The Anap Foundation COVID-19 Think Tank says government at all levels in Nigeria should fully re-open the economy in the light of declining economic growth and other emerging realities.
In a statement made available to BusinessDay on Wednesday, the organisation says achieving the next level, which is the third scenario of COVID-19 response, should be the target of government and citizens in the short and medium terms.
Anap notes it is critical to fully re-open the Nigerian economy, given the devastating collapse of the GDP in second quarter (Q2) 2020.
The economic growth of Africa’s most populous nation slumped by 6.10 percent (year-on-year) in real terms in Q2 2020, ending a three-year trend of low but positive real growth rates since the 2016/17 recession, according to the National Bureau of Statistics’ (NBS) report released on Monday.
“A 6.1 percent year-on-year real GDP drop is worse than we were expecting and has conclusively exposed the fragility of our economy and its inability to cope with disruptive lockdowns and needless curfews,” Anap explains.
The organisation recommends that in re-opening the economy, local channels such as town criers, civil societies, religious and opinion leaders, youth organisations, influencers and volunteer networks must be better engaged by designing social and behaviour change communication (BCC) interventions, with consideration for the need to tailor interventions and age-appropriate messaging to different communities and groups.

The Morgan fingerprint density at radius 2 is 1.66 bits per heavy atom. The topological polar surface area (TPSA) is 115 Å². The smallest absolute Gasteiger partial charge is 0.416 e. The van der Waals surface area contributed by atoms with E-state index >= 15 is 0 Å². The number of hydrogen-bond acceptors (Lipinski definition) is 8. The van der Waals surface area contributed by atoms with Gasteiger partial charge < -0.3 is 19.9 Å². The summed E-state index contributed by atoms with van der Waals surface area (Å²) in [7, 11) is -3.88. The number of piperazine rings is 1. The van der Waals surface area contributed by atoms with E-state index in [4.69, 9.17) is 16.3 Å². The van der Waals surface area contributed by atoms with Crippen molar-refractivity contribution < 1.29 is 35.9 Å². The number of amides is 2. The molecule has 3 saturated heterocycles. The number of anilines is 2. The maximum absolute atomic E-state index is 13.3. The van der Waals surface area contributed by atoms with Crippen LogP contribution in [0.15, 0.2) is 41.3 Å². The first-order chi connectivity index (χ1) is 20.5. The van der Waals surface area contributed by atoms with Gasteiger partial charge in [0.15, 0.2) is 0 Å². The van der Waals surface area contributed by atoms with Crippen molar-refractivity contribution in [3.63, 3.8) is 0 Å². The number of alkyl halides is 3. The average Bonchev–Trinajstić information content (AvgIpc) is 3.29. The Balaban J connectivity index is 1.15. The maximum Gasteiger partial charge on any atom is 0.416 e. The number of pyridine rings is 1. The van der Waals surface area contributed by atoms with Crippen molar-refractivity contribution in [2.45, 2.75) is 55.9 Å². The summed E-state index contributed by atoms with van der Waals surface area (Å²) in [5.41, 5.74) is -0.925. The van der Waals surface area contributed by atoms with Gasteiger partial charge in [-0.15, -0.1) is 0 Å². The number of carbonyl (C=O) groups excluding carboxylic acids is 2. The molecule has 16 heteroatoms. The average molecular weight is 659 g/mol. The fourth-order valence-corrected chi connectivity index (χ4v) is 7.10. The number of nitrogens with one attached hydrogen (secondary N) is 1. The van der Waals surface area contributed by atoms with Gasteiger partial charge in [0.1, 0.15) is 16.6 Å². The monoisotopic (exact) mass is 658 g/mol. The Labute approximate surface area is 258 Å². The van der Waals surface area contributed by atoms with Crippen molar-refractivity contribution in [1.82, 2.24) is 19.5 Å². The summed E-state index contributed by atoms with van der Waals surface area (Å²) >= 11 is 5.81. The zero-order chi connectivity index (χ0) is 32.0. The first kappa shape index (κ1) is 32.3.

Nigeria’s COVID-19 cases reached 52,800 on August 25, with 1,007 deaths and 39,964 recoveries. The country’s recovery rate is 76 percent while death-to- cases is 1.9 percent. Globally, cases reached 24.22 million on the same day, with 826,772 deaths and 16.7 million recoveries. Global recovery is 69 percent, less than Nigeria’s recovery rate of 76 percent.
ANAP says that the country must now re-open the economy fully as there is a reasonable basis for believing that sub-Saharan Africa will be spared from the worst possible COVID-19 outcomes.
It urges the government to plan for and be prepared for clusters and outbreaks due to absence of disciplined risk mitigation through adherence to personal hygiene, masking and social distancing when possible.
It calls for innovative BCC strategies to overcome widespread myths and misconceptions among the citizens.
It stresses the need to strengthen the coordination of the national response units, such as the port health services and immigration at international airports, the COVID-19 test centres, mobile teams and communication arms for better efficiency in order to build better trust among the citizens and secure their buy-in.
“The opinion of most Nigerians now is that the COVID-19 response is as chaotic and inefficient as many other aspects of our national life,” ANAP, which helps Nigeria respond appropriately to the pandemic, further states.
It admonishes government at all levels to improve the current funding of the COVID-19 response in particular and the health system in general as a commitment to ensuring national health security.